THE POTTER’S WHEEL – IN THE LINE OF FIRE

THE POTTER’S WHEEL

LIFE IN THE ARMY

Have you ever seen a potter going about his work? First he care-fully chooses the clay, poking it, pushing it, feeling it between thumb and forefinger. After making his choice he wets it just so, with the exact amount of clean water, kneading it into fine dough with just the correct consistency. He then puts it on his potter’s wheel and spins it at the right speed, then fastidiously fashions it into shape. Next he places it in the kiln, heated to the correct temperature. After the exact amount of time-not a moment before, not a moment later-he takes it out of the oven. Now the piece is ready.

This is exactly how a soldier is made. How good he is depends on how good the potter is, how good his choice of clay was, and how good his hand was on the wheel. A cadet in a military academy is like clay on the wheel. When he is shaped, he is let loose in the oven of army life. How good a soldier he becomes depends on the fire that bakes him every day of his life in the army.

I was only eighteen when I entered the Pakistan Military Academy (PMA) in 1961. Winning a spot was a cinch for an athletic, intelligent boy. To begin with, there was a written test in Karachi. I was selected for further tests and went up to Rawalpindi by train and then on to Kohat in the North-West Frontier. The tests were physical, mental, psycho-logical, and medical. At one stage during the psychological tests I was told to write whatever I was imagining at the time, whatever came to mind as I looked at a blank picture frame. There were socioeconomic discussions. I was put in command of five people and given a task, like clearing a minefield. I was pretty good at all that. I completed the obstacle course nearly twice in the time allotted. Finally, we were inter-viewed by a commandant. I didn’t find the interview difficult. I know I did well.

During the testing process I shared a room with P Q. Mehdi, who later became an air marshal and our air chief. I remember we saw a movie called Savera, which means “Dawn.” I was selected and we reported to the PMA.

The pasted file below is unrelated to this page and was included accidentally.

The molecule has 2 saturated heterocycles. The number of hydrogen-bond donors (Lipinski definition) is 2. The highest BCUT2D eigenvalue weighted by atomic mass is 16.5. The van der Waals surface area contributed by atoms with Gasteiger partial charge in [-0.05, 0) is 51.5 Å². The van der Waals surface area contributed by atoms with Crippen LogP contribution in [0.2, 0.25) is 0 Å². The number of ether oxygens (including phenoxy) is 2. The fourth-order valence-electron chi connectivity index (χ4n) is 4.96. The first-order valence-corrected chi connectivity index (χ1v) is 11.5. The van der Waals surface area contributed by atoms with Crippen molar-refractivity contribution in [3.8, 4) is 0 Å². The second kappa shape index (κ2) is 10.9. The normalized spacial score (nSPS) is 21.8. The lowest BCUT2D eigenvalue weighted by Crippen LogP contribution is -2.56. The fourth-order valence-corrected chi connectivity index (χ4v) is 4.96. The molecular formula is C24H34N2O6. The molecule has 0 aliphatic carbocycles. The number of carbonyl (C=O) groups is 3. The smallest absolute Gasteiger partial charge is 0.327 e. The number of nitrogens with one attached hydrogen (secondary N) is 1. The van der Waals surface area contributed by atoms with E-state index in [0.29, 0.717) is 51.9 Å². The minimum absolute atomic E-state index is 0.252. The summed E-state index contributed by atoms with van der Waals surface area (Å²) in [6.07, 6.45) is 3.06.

The PMA is a historic place. It has verdant lawns and beautiful red-shingled colonial buildings in the lap of the Himalayas in a place called Kakul, near the town of Abbotabad, named after a British commissioner called Abbot. Imagine our excitement-a batch of fresh-faced young cadets in their new civilian clothes and immaculate haircuts-as our truck rolled in. The senior cadets were waiting for us like predators. Now imagine our shock when our smiles were met with deafening commands-“Crawl under the truck; now climb over it.” in and again came the orders, over and under the truck, over and under. “So this is the army,” I thought to myself when I was on one of my crawl­ing “expeditions” under the truck. “I will go along. They can’t break me.” When our clothes were completely soiled, we were made to do somersaults in the mud, down a slope, and then back up. If our moth­ers had seen us they would have been horrified.

The senior cadets let us have dinner; then they crowded us into an anteroom and made all seventy or eighty of us squeeze into the fire-place, one on top of another. We should have made the Guinness Book of World Records. Next we were taken for haircuts, army-style. They sim­ply sheared us like sheep. We looked extremely odd. They made us do all sorts of indescribably silly things, like balancing a metallic tub of ice-cold water on our heads in the dead of winter, which in Kakul is very cold. If the tub falls, not only do you get drenched and freeze, you are given another equally terrible punishment. I had been told to expect hazing-or “ragging” as we call it in Pakistan-and was prepared for it, but it was a terrible experience nevertheless.

That first night I fell onto my bed and was out like a light, overcome by conflicting emotions-from excitement to incredulity to exhaustion.

I dreamed of my parents’ comfortable home in Karachi, St. Patrick’s, FC College, and the Bengali girl.

Not many boys break down under ragging, and I took it in stride. It lasts for only the first ten days. I learned to outsmart the raggers.’ I would do whatever they said-like front rolls-slowly, so as to exert myself as little as possible; or I would simply hide in the bathroom until the ragging was over. I knew that they were not allowed to touch us. I knew too that when I became a senior I would be ragging the new cadets myself When my turn finally came, I didn’t rag much, and I was never cruel. I ragged with a purpose: to instill discipline and respect for authority in soldiers-to-be. Soldiers become a breed apart, a breed that willingly dies for its country without question.